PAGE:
Now that Brett Kavanaugh has been confirmed to the Supreme Court, liberals are turning their attention to ways the political system might limit the role of the courts or the influence of individual jurists. William Galston has argued for imposing term limits on justices of the Supreme Court. Others have suggesting packing the court the next time a Democrat occupies the White House, thus rendering each justice of less particular importance. Mark Tushnet of Harvard has come very close to suggesting shutting down the Supreme Court altogether.

Whatever the particular means proposed to limit the Court’s role, the only way the Kavanaugh appointment has made any headway in uniting left and right has been on this issue. Liberals are now coming around to a conservative understanding of a limited judiciary, one equal with rather than superior to the other branches of government.

So, are we going to see bipartisan movement to achieve these ends?

It’s unlikely. Why? Simple explanations abound. Some predict that Republicans will have little interest in limiting the power of the courts now that they control the Supreme Court and are appointing scores of lower court judges. Others opine that recent events have been so polarizing that working with the other side will be nearly impossible. Either explanation might be true, but both are too parochial to capture what is not only a bipartisan but an international phenomenon. Strangely, politicians everywhere seem happy to relinquish power to unelected bodies.

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An Example from Canada: The Notwithstanding Clause

The most instructive case is probably from Canada. The Canadian Charter of Rights and Freedoms contains a provision known as the “notwithstanding clause.” Although it is rarely invoked, it allows any federal or provincial legislature to override any provision of the Charter, thus shielding a law from judicial review.

This is an incredibly powerful political and legal weapon, but it has been fully used by only two provinces and has never been invoked by the federal government. There is no question about the legislative right to invoke it, yet it remains almost unused.

The notwithstanding clause was first invoked by the Quebec legislature in 1987 to apply to all of its laws, essentially invalidating the Charter in the entire province. This blanket practice is believed by many to have discredited any use of the clause. It was also seen as an affront to the Charter, since most of the laws were unlikely to be in violation of the Charter, anyway. But the next year, 1988, the Supreme Court of Canada overturned a Quebec law that banned the public display of commercial signs in any language other than French. The Quebec legislature responded by invoking the notwithstanding clause to protect a rewritten version of the law.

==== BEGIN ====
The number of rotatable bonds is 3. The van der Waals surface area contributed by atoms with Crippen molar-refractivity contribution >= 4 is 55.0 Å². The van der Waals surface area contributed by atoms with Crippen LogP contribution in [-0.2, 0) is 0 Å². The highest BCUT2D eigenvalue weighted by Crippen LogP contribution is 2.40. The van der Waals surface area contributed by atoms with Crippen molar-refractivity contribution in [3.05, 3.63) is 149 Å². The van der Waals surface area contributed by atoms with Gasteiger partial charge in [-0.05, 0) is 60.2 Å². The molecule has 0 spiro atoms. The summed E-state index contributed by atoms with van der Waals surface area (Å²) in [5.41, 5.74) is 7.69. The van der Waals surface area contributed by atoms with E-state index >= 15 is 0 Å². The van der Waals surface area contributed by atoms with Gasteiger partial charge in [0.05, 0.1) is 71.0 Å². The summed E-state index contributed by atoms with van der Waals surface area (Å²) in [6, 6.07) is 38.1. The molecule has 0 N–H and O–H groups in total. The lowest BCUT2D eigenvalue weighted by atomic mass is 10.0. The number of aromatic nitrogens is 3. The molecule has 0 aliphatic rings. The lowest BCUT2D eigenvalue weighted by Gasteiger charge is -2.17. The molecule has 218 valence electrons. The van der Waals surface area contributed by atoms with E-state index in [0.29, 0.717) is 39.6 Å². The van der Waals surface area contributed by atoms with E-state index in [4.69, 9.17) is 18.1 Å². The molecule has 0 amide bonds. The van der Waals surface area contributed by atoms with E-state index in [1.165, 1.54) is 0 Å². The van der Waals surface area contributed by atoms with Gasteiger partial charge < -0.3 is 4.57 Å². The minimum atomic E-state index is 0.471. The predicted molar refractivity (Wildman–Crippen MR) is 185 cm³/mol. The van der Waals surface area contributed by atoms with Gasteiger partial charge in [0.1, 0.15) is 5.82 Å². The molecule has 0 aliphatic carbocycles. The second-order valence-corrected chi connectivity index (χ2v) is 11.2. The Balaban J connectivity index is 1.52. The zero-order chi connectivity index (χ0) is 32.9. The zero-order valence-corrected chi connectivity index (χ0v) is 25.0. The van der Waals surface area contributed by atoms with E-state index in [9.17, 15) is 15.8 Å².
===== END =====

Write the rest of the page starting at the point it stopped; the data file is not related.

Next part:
This might be the paradigm example of a legislative body clawing back power from the judiciary. However, after widespread criticism, including from the United Nations Human Rights Commission, the notwithstanding provisions were abandoned by the Quebec legislature in 1992.

The only other legislature to use the notwithstanding clause is Saskatchewan’s. The provincial government used the clause in 1986 in a law ordering striking teachers back to work, preemptively cutting off appeals to the right to assemble. It was later ruled unnecessary, as the province had the power to pass such a law anyway. Earlier this year, the Saskatchewan government used the clause to circumvent a court ruling that would have limited funding for Catholic schools.

In 2000, the Alberta legislature made a failed attempt to invoke the notwithstanding clause in order to limit marriage to opposite-sex individuals. The Supreme Court ruled marriage was a federal power, not a provincial one. Alberta, therefore, had no authority to make such a law, regardless of the notwithstanding clause (and Stephen Harper’s Conservative government tried to protect marriage at the federal level). Today, the notwithstanding clause is again making headlines in Canada as Premier Doug Ford of Ontario is threatening to use it to change the makeup of Toronto city council. In Quebec, the new government is threatening to use it to ban face veils among provincial workers.

The point of all these examples is simply this: Canadian legislatures at all levels have far more power to isolate their acts from judicial review than one could find in any current proposal in this country. And yet, even with these tools at hand, they have chosen to use them only rarely.

Jurisdiction Stripping in the United States

Jurisdiction stripping is the nearest the American system comes to the Notwithstanding Clause. According to Article III of the Constitution, Congress has the power to limit what areas fall under the purview of the federal courts. By regulating the areas of law from which the Supreme Court can hear petitions, Congress is said to “strip” the Court of jurisdiction. This is almost as powerful as the Canadian clause. Yet there remains a question of what Congress’s exact powers are. The case law is complicated and not entirely conclusive.